At a recent debate targeted at youth issues hosted by the lobby group Make it 16, Doocey, the oldest on the panel by far and in front of an audience made up largely of teens, received a lukewarm response when pitching his ideas for the mental health sector. There were some sniggers from attendees when he was introduced on stage. In front of the at times hostile crowd, Doocey was challenged on how he would address mental health issues related specifically to younger New Zealanders and across diverse cultural backgrounds. 

Doocey admitted it would be impossible for him to “represent every demographic”. He wants to empower local communities to tackle their own needs, he said. “Something that we have been very keen on is to understand how we have the ability to have what we call local solutions for local needs,” Doocey said. A hip replacement procedure is the same across the country, but the mental health needs in rural Canterbury may be very different to those facing young Māori in Auckland, explained Doocey.

Mental health discourse has become more visible within parliament over recent years. Jacinda Ardern resigned due to no longer having “enough in the tank”, a comment some interpreted to mean she was suffering from burnout. More recently, Labour’s Kiri Allan resigned from parliament following a minor car crash that followed personal struggles, including around her mental health. Some felt that National and Act were wrong to launch a parliamentary debate after this, accusing the opposition of politicising Allan’s mental health struggles. “It’s a perfectly appropriate debate to have, because this is a serious event,” National Party justice spokesperson Paul Goldsmith said at the time.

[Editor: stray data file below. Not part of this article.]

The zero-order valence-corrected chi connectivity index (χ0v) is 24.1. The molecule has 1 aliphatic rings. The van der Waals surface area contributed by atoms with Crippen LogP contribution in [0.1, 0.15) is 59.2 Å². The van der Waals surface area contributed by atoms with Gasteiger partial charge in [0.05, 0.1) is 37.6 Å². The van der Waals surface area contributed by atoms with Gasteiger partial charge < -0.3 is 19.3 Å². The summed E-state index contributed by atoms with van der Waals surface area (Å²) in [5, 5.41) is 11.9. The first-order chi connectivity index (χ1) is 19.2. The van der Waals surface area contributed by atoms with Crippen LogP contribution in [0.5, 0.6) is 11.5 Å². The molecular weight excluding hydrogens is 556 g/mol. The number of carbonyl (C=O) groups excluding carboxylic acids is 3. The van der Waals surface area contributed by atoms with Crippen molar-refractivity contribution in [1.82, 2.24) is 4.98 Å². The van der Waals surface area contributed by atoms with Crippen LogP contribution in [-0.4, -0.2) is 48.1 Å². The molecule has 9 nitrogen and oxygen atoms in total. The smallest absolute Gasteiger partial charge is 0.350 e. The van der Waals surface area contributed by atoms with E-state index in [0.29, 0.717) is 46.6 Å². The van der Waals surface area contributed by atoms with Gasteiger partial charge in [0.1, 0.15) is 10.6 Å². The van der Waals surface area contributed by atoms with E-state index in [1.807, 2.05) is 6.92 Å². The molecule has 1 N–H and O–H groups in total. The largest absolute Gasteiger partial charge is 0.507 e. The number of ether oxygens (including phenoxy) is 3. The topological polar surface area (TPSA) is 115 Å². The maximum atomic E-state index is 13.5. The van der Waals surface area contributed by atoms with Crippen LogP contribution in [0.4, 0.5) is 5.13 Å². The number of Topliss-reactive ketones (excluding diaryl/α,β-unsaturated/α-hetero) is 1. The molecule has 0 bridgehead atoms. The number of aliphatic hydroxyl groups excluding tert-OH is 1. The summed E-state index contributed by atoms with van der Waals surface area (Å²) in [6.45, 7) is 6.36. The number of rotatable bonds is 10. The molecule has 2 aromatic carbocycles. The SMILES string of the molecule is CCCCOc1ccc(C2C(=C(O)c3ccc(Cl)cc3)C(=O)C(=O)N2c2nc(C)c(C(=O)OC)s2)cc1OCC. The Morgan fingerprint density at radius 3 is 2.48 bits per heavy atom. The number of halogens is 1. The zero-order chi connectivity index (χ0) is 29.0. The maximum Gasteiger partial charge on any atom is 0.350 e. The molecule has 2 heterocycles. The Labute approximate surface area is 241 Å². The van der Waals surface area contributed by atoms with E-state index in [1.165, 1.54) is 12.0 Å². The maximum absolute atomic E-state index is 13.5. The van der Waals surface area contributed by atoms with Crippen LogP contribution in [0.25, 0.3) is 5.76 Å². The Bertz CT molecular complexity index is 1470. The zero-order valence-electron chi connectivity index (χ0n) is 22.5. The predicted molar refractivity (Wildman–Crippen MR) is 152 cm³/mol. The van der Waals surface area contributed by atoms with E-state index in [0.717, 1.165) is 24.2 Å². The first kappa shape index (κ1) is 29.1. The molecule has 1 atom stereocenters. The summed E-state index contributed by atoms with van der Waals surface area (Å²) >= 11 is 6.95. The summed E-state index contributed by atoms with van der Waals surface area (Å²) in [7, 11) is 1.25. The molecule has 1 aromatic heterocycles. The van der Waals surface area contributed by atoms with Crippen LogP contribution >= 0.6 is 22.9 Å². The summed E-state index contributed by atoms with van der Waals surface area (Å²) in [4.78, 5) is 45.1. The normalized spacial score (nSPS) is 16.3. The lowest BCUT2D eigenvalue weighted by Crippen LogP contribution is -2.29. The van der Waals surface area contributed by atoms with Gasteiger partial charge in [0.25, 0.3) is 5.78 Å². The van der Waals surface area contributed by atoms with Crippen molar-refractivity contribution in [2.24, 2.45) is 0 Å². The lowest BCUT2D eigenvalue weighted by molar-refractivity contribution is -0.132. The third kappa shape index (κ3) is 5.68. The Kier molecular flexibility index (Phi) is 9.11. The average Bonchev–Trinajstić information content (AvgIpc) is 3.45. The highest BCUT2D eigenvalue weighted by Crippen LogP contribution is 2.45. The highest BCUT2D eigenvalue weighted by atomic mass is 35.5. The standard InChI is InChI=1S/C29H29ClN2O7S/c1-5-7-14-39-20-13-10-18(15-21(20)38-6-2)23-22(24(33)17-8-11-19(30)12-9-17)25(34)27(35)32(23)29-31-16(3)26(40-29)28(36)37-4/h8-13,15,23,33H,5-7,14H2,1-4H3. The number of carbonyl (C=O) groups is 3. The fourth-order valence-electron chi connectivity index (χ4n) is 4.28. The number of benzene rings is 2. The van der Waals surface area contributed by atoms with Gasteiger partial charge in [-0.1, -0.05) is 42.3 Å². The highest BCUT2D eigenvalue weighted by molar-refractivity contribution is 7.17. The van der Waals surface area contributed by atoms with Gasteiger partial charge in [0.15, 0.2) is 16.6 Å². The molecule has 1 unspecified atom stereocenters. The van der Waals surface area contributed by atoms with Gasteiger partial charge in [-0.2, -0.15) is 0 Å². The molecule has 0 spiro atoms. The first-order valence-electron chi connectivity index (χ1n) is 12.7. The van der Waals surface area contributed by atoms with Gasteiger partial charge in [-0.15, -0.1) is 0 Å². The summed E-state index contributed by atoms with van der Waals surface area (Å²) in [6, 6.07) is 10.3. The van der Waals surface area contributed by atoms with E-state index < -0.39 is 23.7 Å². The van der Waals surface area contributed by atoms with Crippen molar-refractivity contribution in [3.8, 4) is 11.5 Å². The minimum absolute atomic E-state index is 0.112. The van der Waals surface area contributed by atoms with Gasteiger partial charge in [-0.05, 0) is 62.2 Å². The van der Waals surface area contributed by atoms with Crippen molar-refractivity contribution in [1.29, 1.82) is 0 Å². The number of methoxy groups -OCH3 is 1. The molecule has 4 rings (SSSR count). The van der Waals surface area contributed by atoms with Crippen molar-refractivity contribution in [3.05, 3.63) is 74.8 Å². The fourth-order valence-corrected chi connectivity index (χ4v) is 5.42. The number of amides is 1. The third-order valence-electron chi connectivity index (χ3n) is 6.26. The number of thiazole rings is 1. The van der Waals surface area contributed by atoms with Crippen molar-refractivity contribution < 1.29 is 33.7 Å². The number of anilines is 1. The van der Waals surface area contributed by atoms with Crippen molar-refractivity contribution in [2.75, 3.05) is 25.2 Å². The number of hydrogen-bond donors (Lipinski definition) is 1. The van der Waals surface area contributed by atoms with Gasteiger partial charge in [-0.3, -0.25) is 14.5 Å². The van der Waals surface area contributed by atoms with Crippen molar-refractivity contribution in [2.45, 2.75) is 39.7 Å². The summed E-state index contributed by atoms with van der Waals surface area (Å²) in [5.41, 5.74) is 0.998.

Doocey agreed. “People need to be held to account for their roles and their behaviour,” he told The Spinoff. “And we’ve got to watch that people’s behaviour is not excused, or that mental health is used as an excuse to avoid the consequences of their own behaviour as well.”

Regardless, Doocey acknowledged that parliament was a “high-pressure environment” and was therefore always going to have “some issues” – but it was getting better. “At the moment, it’s still a bit more about mental health outside the precinct,” he said. “I think that there’s still a lot to do about how we ensure that MPs learn the skills of how to deal with a high-pressure environment.”

If he does indeed become a minister, a “key focus” will be securing cross-party support around mental health issues. He admitted the previous National government was too slow to act, but is critical of Labour for, in his view, “never” supporting a unified approach. While there is now a cross-party group, it was initially dismissed by Labour and none of the party’s ministers have ever met with it. “It’s quite under-utilised,” he said. “There’s been a level of frustration in the group that Labour has paid lip service to it”. 

He cites a positive relationship with the Greens’ Chlӧe Swarbrick as evidence he’d like to advance cross-party work in the next term of government. “If I was New Zealand’s first mental health minister, I’d be empowering that group,” he said. “I will be getting them to look at funding, looking at policy development, reviewing and investigating issues within the system. I think that would be powerful.”